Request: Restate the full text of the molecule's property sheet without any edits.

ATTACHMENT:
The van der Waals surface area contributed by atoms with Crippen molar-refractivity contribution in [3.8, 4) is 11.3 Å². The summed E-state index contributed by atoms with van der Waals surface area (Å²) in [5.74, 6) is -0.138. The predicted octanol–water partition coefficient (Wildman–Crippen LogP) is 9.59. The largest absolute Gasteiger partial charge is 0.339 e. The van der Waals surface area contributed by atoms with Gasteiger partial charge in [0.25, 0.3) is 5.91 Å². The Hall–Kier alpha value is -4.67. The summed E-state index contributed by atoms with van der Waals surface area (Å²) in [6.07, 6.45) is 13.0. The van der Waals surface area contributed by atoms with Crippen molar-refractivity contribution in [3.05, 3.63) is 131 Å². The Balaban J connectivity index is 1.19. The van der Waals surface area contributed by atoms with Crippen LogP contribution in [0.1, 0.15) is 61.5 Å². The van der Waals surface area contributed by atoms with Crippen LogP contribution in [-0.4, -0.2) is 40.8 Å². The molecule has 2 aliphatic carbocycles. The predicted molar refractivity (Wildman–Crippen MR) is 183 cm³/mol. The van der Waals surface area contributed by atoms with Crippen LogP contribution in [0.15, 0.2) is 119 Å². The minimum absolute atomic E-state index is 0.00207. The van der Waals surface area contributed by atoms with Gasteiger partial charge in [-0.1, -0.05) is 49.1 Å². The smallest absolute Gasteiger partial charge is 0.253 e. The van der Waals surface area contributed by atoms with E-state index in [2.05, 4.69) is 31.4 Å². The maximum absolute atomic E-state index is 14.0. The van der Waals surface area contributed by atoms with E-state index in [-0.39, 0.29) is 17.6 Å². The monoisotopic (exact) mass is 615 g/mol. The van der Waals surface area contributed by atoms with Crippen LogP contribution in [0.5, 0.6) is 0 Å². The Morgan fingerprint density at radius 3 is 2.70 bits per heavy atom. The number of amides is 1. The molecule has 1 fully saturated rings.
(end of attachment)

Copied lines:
The van der Waals surface area contributed by atoms with Crippen molar-refractivity contribution in [3.8, 4) is 11.3 Å². The summed E-state index contributed by atoms with van der Waals surface area (Å²) in [5.74, 6) is -0.138. The predicted octanol–water partition coefficient (Wildman–Crippen LogP) is 9.59. The largest absolute Gasteiger partial charge is 0.339 e. The van der Waals surface area contributed by atoms with Gasteiger partial charge in [0.25, 0.3) is 5.91 Å². The Hall–Kier alpha value is -4.67. The summed E-state index contributed by atoms with van der Waals surface area (Å²) in [6.07, 6.45) is 13.0. The van der Waals surface area contributed by atoms with Crippen molar-refractivity contribution in [3.05, 3.63) is 131 Å². The Balaban J connectivity index is 1.19. The van der Waals surface area contributed by atoms with Crippen LogP contribution in [0.1, 0.15) is 61.5 Å². The van der Waals surface area contributed by atoms with Crippen LogP contribution in [-0.4, -0.2) is 40.8 Å². The molecule has 2 aliphatic carbocycles. The predicted molar refractivity (Wildman–Crippen MR) is 183 cm³/mol. The van der Waals surface area contributed by atoms with Crippen LogP contribution in [0.15, 0.2) is 119 Å². The minimum absolute atomic E-state index is 0.00207. The van der Waals surface area contributed by atoms with Gasteiger partial charge in [-0.1, -0.05) is 49.1 Å². The smallest absolute Gasteiger partial charge is 0.253 e. The van der Waals surface area contributed by atoms with E-state index in [2.05, 4.69) is 31.4 Å². The maximum absolute atomic E-state index is 14.0. The van der Waals surface area contributed by atoms with E-state index in [-0.39, 0.29) is 17.6 Å². The monoisotopic (exact) mass is 615 g/mol. The van der Waals surface area contributed by atoms with Crippen LogP contribution in [0.5, 0.6) is 0 Å². The Morgan fingerprint density at radius 3 is 2.70 bits per heavy atom. The number of amides is 1. The molecule has 1 fully saturated rings.